Pakistan condemns restrictions on Friday prayers, vandalisation of mosques in India

Published November 17, 2021
This file photo shows security personnel deployed outside the Foreign Office in Islamabad. — AFP/File
This file photo shows security personnel deployed outside the Foreign Office in Islamabad. — AFP/File

Pakistan on Wednesday strongly condemned the restrictions imposed by the Bharatiya Janata Party (BJP) government on offering Friday congregational prayers at several places in the Indian state of Haryana.

“We are also deeply concerned over [the] continued vandalisation of mosques and attacks [on] places of worship of Muslims by Sangh Parivar extremists with the complicity of [authorities in] BJP-ruled states of Uttar Pradesh and Haryana,” the Foreign Office (FO) said in a statement.

It further noted that "in another abhorrent act of sacrilege of Muslim religious places, radical Hindu groups reportedly dumped cow dung" at several spots where Friday prayers were held.

“Senseless attacks against Muslims and their places of worship, houses and businesses are continuing in Tripura [state] as well, despite international concern,” it added.

The FO also highlighted that authorities in BJP-ruled states had arrested hundreds of individuals, advocates and journalists under "draconian laws", such as the Unlawful Activities (Prevention) Act, for "raising voice against gross and systematic human rights violations of minorities, particularly Muslims".

Read: India’s demonisation of Muslims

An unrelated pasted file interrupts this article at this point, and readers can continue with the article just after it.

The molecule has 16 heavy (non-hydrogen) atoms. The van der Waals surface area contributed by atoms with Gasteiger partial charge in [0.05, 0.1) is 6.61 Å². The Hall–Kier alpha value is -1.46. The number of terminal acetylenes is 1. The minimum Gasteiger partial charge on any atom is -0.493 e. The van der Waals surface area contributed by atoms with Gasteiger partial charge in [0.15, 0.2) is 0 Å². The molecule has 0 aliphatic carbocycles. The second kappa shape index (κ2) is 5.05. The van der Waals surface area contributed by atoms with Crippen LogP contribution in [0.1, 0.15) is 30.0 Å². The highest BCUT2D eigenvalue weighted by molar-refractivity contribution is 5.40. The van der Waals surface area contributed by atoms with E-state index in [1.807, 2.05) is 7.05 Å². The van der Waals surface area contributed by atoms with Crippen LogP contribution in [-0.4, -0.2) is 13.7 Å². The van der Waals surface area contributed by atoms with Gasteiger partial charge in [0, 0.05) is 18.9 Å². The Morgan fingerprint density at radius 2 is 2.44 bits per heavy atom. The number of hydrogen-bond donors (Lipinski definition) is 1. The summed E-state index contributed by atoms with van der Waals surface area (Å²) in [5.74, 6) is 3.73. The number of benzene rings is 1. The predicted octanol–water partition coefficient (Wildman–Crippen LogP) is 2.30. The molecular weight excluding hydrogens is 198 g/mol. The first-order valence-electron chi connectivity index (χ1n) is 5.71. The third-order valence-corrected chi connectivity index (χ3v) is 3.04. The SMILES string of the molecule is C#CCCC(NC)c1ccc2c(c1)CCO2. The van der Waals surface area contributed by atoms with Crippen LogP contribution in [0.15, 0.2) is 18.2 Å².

In the state of Maharashtra, it said, violent attacks were unleashed at Muslims’ shops, mosques, and shrines by radical activists of BJP and its affiliated groups, including Bajrang Dal, Vishwa Hindu Parishad and Maharashtra Navnirman Sena.

“Pakistan calls on the international community, particularly the United Nations and relevant international human rights and humanitarian organisations, to fulfil their responsibilities to stop the rising Islamophobia,” it said.

The FO stressed that "violent attacks against minorities, particularly Muslims, in India be stopped, ensuring their safety, security and well-being and the protection of their places of worship".

Restriction on prayers

For weeks, Hindu groups have been pressuring authorities in Harayana's northern city of Gurgaon, on the outskirts of New Delhi, to stop Muslims from offering Friday prayers in open spaces.

On October 29, dozens of people, many from Hindu right-wing groups, were arrested in India for disrupting Muslim prayer gatherings.

According to The Indian Express, Gurgaon's local administration had revoked on November 2 the permission for offering Friday congregational prayers at 37 spots after objections from local residents.

These incidents follow violent attacks against Muslims in Tripura last month, with Hindu groups vandalising Muslims' shops and places of worship.

According to a report by Indian lawyers Mukesh and Ansar Indori, at least 12 mosques, nine shops and three houses of Muslims were targeted by radical outfits such as Bajrang Dal, Vishwa Hindu Parishad and Hindu Jagaran Manch during the violence.



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